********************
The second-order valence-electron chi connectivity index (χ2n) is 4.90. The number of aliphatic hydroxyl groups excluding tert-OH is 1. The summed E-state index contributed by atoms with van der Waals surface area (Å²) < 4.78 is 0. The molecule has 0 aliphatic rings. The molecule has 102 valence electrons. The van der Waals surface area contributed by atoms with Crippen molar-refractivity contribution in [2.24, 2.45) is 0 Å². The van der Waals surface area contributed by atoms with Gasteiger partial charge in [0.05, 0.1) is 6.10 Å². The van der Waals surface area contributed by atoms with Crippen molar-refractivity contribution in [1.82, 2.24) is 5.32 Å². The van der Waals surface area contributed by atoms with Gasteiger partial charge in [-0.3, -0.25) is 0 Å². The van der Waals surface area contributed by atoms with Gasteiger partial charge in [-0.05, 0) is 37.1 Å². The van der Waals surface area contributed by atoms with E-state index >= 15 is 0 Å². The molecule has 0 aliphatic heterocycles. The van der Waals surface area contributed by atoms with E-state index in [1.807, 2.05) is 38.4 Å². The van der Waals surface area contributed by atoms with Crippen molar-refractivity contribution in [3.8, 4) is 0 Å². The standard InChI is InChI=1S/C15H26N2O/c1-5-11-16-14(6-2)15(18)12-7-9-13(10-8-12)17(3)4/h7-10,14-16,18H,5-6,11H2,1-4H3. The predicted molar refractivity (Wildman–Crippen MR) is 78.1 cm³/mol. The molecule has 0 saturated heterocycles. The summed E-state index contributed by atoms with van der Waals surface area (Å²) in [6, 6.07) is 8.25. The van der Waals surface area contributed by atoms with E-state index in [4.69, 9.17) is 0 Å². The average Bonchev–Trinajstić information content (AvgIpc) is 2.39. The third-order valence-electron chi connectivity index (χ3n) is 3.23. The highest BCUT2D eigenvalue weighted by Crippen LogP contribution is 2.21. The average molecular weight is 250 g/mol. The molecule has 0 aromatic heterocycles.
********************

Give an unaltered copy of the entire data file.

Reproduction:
The second-order valence-electron chi connectivity index (χ2n) is 4.90. The number of aliphatic hydroxyl groups excluding tert-OH is 1. The summed E-state index contributed by atoms with van der Waals surface area (Å²) < 4.78 is 0. The molecule has 0 aliphatic rings. The molecule has 102 valence electrons. The van der Waals surface area contributed by atoms with Crippen molar-refractivity contribution in [2.24, 2.45) is 0 Å². The van der Waals surface area contributed by atoms with Gasteiger partial charge in [0.05, 0.1) is 6.10 Å². The van der Waals surface area contributed by atoms with Crippen molar-refractivity contribution in [1.82, 2.24) is 5.32 Å². The van der Waals surface area contributed by atoms with Gasteiger partial charge in [-0.3, -0.25) is 0 Å². The van der Waals surface area contributed by atoms with Gasteiger partial charge in [-0.05, 0) is 37.1 Å². The van der Waals surface area contributed by atoms with E-state index >= 15 is 0 Å². The molecule has 0 aliphatic heterocycles. The van der Waals surface area contributed by atoms with E-state index in [1.807, 2.05) is 38.4 Å². The van der Waals surface area contributed by atoms with Crippen molar-refractivity contribution in [3.8, 4) is 0 Å². The standard InChI is InChI=1S/C15H26N2O/c1-5-11-16-14(6-2)15(18)12-7-9-13(10-8-12)17(3)4/h7-10,14-16,18H,5-6,11H2,1-4H3. The predicted molar refractivity (Wildman–Crippen MR) is 78.1 cm³/mol. The molecule has 0 saturated heterocycles. The summed E-state index contributed by atoms with van der Waals surface area (Å²) in [6, 6.07) is 8.25. The van der Waals surface area contributed by atoms with E-state index in [4.69, 9.17) is 0 Å². The average Bonchev–Trinajstić information content (AvgIpc) is 2.39. The third-order valence-electron chi connectivity index (χ3n) is 3.23. The highest BCUT2D eigenvalue weighted by Crippen LogP contribution is 2.21. The average molecular weight is 250 g/mol. The molecule has 0 aromatic heterocycles.